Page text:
From 1485 to 1490, while in the service of the Duke of Milan, Leonardo da Vinci produced designs for a number of wonderous devices, including flying machines, parachutes, and weapons of war such as the famous da Vinci tank. The tank was a conical shaped armoured war vehicle capable of moving in any direction and bristling with guns. It can be described as an upsidedown top on wheels. Although never built, it is interesting to speculate how it might have influenced late Medieval/Renaissance warfare if it had been used. David Kuijt has developed an outstanding Italian Condotta variant army for DBA that encorporates da Vinci war engines. His treatment includes the following variant rules for employment of da Vinci tanks:
An element of da Vinci Tanks functions in most ways as Warwagons. +4 combat factor versus foot; +5 versus mounted; all combat results as if it was Warwagons. They can fire 200 paces, also like Warwagons. They should be mounted on a Warwagon-size base."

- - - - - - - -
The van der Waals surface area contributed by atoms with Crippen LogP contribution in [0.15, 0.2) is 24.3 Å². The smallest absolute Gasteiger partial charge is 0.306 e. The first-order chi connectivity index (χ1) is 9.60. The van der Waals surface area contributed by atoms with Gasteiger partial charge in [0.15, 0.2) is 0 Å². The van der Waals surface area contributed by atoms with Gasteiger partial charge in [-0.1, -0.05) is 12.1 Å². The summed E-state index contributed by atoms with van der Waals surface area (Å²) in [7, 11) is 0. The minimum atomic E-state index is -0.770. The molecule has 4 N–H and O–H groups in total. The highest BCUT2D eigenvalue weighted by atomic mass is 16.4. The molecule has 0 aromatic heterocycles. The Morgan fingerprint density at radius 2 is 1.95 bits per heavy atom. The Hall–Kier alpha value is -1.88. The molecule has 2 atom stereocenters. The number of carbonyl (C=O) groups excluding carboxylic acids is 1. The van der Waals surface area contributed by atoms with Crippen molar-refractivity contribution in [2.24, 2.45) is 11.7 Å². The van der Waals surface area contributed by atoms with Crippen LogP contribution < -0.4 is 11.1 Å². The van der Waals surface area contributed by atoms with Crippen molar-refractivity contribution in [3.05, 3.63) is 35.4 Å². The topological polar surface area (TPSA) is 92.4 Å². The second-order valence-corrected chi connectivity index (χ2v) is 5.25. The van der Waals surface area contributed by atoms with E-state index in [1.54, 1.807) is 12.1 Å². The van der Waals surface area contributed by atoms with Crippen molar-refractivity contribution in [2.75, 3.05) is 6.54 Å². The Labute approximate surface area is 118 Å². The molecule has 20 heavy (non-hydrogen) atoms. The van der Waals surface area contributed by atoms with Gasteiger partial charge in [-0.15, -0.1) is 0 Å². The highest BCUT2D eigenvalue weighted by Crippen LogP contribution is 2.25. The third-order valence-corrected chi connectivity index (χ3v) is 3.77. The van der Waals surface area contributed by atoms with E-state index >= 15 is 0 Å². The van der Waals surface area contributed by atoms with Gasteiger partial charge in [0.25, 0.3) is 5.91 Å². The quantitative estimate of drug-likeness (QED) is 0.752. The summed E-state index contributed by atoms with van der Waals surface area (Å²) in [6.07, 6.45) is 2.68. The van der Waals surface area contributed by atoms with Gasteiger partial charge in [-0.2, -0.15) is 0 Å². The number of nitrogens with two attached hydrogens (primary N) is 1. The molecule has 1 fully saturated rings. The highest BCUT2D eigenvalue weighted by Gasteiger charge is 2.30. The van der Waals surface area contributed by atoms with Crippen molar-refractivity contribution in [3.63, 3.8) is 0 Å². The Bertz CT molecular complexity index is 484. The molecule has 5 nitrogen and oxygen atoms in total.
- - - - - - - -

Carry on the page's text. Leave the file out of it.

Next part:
Tanks may not enter Bad Going off-road, like Warwagons. Tanks that fight while in Bad Going are subject to a -2 combat factor like most other troops."
The only differences from Warwagons are these:
- Tanks move 200 paces on a road, 100 paces on good going. This makes them the slowest troops available for DBA.
- Unlike Warwagons, Tanks may move into contact with enemy.
- Warwagons may only cross a river on a road (i.e. by a ford or bridge).
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Last Updated: Sept. 28, 1998Comments and suggestions welcome. Send them to Chris Brantley, email@example.com.